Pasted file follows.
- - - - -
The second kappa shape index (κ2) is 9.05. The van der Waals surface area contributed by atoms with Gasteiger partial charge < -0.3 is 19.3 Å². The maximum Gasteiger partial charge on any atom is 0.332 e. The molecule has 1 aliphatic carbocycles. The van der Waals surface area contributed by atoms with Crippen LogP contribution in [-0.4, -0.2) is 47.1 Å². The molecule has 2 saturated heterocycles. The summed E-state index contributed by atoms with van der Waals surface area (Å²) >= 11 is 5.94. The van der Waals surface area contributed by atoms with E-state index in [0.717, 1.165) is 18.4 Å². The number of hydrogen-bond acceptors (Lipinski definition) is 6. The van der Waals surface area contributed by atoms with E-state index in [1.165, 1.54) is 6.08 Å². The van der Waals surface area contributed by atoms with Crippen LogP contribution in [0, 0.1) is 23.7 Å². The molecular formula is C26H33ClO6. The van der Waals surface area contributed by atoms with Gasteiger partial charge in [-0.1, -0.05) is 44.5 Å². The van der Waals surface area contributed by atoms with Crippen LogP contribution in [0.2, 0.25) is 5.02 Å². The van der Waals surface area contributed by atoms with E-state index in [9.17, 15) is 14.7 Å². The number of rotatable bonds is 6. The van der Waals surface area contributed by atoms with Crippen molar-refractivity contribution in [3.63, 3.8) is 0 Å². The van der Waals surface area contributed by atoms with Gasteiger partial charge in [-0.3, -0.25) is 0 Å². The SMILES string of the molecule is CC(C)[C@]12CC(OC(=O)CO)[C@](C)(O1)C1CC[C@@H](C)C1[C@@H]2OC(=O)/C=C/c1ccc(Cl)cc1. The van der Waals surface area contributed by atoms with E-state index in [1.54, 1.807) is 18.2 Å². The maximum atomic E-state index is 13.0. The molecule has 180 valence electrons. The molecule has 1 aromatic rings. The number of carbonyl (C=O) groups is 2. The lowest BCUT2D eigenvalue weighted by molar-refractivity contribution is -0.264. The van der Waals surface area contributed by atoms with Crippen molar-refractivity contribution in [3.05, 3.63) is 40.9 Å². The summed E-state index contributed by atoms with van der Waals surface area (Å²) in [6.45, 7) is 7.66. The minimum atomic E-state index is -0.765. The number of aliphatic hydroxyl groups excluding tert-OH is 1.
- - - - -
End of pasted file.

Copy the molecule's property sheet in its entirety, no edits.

The second kappa shape index (κ2) is 9.05. The van der Waals surface area contributed by atoms with Gasteiger partial charge < -0.3 is 19.3 Å². The maximum Gasteiger partial charge on any atom is 0.332 e. The molecule has 1 aliphatic carbocycles. The van der Waals surface area contributed by atoms with Crippen LogP contribution in [-0.4, -0.2) is 47.1 Å². The molecule has 2 saturated heterocycles. The summed E-state index contributed by atoms with van der Waals surface area (Å²) >= 11 is 5.94. The van der Waals surface area contributed by atoms with E-state index in [0.717, 1.165) is 18.4 Å². The number of hydrogen-bond acceptors (Lipinski definition) is 6. The van der Waals surface area contributed by atoms with E-state index in [1.165, 1.54) is 6.08 Å². The van der Waals surface area contributed by atoms with Crippen LogP contribution in [0, 0.1) is 23.7 Å². The molecular formula is C26H33ClO6. The van der Waals surface area contributed by atoms with Gasteiger partial charge in [-0.1, -0.05) is 44.5 Å². The van der Waals surface area contributed by atoms with Crippen LogP contribution in [0.2, 0.25) is 5.02 Å². The van der Waals surface area contributed by atoms with E-state index in [9.17, 15) is 14.7 Å². The number of rotatable bonds is 6. The van der Waals surface area contributed by atoms with Crippen molar-refractivity contribution in [3.63, 3.8) is 0 Å². The van der Waals surface area contributed by atoms with Gasteiger partial charge in [-0.3, -0.25) is 0 Å². The SMILES string of the molecule is CC(C)[C@]12CC(OC(=O)CO)[C@](C)(O1)C1CC[C@@H](C)C1[C@@H]2OC(=O)/C=C/c1ccc(Cl)cc1. The van der Waals surface area contributed by atoms with E-state index in [1.54, 1.807) is 18.2 Å². The maximum atomic E-state index is 13.0. The molecule has 180 valence electrons. The molecule has 1 aromatic rings. The number of carbonyl (C=O) groups is 2. The lowest BCUT2D eigenvalue weighted by molar-refractivity contribution is -0.264. The van der Waals surface area contributed by atoms with Crippen molar-refractivity contribution in [3.05, 3.63) is 40.9 Å². The summed E-state index contributed by atoms with van der Waals surface area (Å²) in [6.45, 7) is 7.66. The minimum atomic E-state index is -0.765. The number of aliphatic hydroxyl groups excluding tert-OH is 1.